In dogs, high-load inspiratory resistive breathing below the fatigue level (ie, tension-time index of 0.12) for 2 hours a day produced cell membrane disruption and sarcomere damage primarily to Type-1 fibers.11 Diaphragmatic tissue biopsies from elective thoracic surgery patients exposed to brief periods of fatigue-induced threshold-loaded breathing were found to have sarcomere damage.12 Interestingly, the damage was more pronounced in patients with chronic lung disease. It was speculated that the greater susceptibility to damage observed in these patients may have resulted from in-coordination or co-contraction of agonist and antagonistic muscle groups, or from eccentric loads (ie, differential contraction intensity between diaphragmatic sub-segments).49 Three days following exposure to a brief period (1.5 h) of fatiguing inspiratory resistive loads (ie, tension-time index of 0.22), rabbits exhibited a marked increase in shredded and necrotic diaphragmatic fibers as well as inflammatory cell infiltration.26,46 Ischemia causes increased reactive oxygen species (ROS) production that, in turn, stimulates cellular proteolytic enzyme systems, leading to muscle degradation. In those rabbits the proteolytic calpain system was activated.
When assessing the risk of muscle fiber damage from loaded breathing in the context of ALI/ARDS, it is interesting to note that the application of passive mechanical ventilation in animals with experimental sepsis actually eliminated cell damage and improved diaphragmatic performance.50 This is most likely explained by the fact that sepsis induces sarcolemma damage and respiratory muscle weakness, so that loaded breathing probably aggravates the damage further.14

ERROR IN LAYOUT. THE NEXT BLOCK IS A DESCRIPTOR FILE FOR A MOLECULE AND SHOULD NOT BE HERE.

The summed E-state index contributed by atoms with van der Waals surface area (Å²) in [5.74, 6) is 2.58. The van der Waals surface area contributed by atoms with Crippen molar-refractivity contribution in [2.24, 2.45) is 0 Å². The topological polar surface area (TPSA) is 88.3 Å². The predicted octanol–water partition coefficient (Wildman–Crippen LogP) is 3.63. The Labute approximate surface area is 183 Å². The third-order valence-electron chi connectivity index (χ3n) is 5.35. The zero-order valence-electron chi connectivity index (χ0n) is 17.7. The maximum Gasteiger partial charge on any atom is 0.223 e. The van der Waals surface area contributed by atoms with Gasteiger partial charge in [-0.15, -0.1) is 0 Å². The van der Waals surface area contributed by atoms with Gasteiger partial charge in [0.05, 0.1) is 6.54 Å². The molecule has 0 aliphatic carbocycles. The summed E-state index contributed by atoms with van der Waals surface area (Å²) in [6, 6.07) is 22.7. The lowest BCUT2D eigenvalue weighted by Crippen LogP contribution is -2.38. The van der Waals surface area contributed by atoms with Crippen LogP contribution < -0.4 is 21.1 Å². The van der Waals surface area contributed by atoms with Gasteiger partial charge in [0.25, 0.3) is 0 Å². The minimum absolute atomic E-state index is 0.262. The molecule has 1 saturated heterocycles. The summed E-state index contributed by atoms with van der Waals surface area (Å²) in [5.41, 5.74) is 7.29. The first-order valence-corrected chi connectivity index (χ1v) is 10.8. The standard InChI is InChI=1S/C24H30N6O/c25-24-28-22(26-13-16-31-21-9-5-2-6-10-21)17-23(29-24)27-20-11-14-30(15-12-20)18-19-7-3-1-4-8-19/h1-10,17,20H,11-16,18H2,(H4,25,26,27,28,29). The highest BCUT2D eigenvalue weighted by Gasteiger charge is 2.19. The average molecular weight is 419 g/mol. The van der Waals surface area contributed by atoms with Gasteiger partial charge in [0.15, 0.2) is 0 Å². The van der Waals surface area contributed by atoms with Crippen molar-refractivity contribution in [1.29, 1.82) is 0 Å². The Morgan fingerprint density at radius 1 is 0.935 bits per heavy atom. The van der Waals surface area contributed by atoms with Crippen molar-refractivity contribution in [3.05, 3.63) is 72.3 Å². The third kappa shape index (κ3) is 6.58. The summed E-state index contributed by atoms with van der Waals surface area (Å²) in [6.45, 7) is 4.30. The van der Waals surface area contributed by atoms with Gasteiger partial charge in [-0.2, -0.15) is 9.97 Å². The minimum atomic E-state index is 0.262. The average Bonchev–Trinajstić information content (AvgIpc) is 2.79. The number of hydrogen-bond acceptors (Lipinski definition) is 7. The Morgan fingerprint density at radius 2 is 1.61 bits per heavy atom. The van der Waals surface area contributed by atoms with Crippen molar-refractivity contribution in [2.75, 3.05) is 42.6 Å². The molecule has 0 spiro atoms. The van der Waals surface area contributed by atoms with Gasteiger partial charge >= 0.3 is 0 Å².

Ventilator-Induced Diaphragmatic Dysfunction
Until recently, very little research had been done on respiratory muscle weakness as a result of disuse muscle atrophy. Disuse atrophy of skeletal muscles was demonstrated in physiology experiments over 70 years ago.51 Since then, numerous clinical studies have affirmed that prolonged skeletal muscle inactivity results in atrophy, weakness, and neuromuscular impairment.52–54 In brief, skeletal muscle disuse decreases muscle volume and weight with a corresponding loss of total muscle contractile proteins, as well as mitochondria and sarcoplasmic reticulum that impairs energy production and calcium activity, respectively.54 Disuse atrophy is caused by decreased protein synthesis and/or increased proteolysis within muscle tissue.55 More active skeletal muscles have a higher propensity to develop atrophy from prolonged inactivity.56 As the diaphragm maintains a constant activity level between 30–40%, it appears to be particularly susceptible to disuse atrophy.57
Ventilator-induced diaphragmatic dysfunction (VIDD) is defined as the loss of diaphragmatic force-generating capacity specifically related to the use of passive mechanical ventilation.55 It is characterized by structural damage to muscle fibers from oxidative stress, as well as muscle atrophy. Evidence from animal models of VIDD suggests that several pathways are involved.57 Prolonged diaphragmatic quiescence results in both decreased protein synthesis and increased muscle tissue proteolysis.55 Whereas decreased production of insulin-like growth factor-1 (IGF-1) reduces the expression of protein kinases responsible for protein synthesis,57 the genesis of structural damage to the diaphragm is more complex (Fig. 1).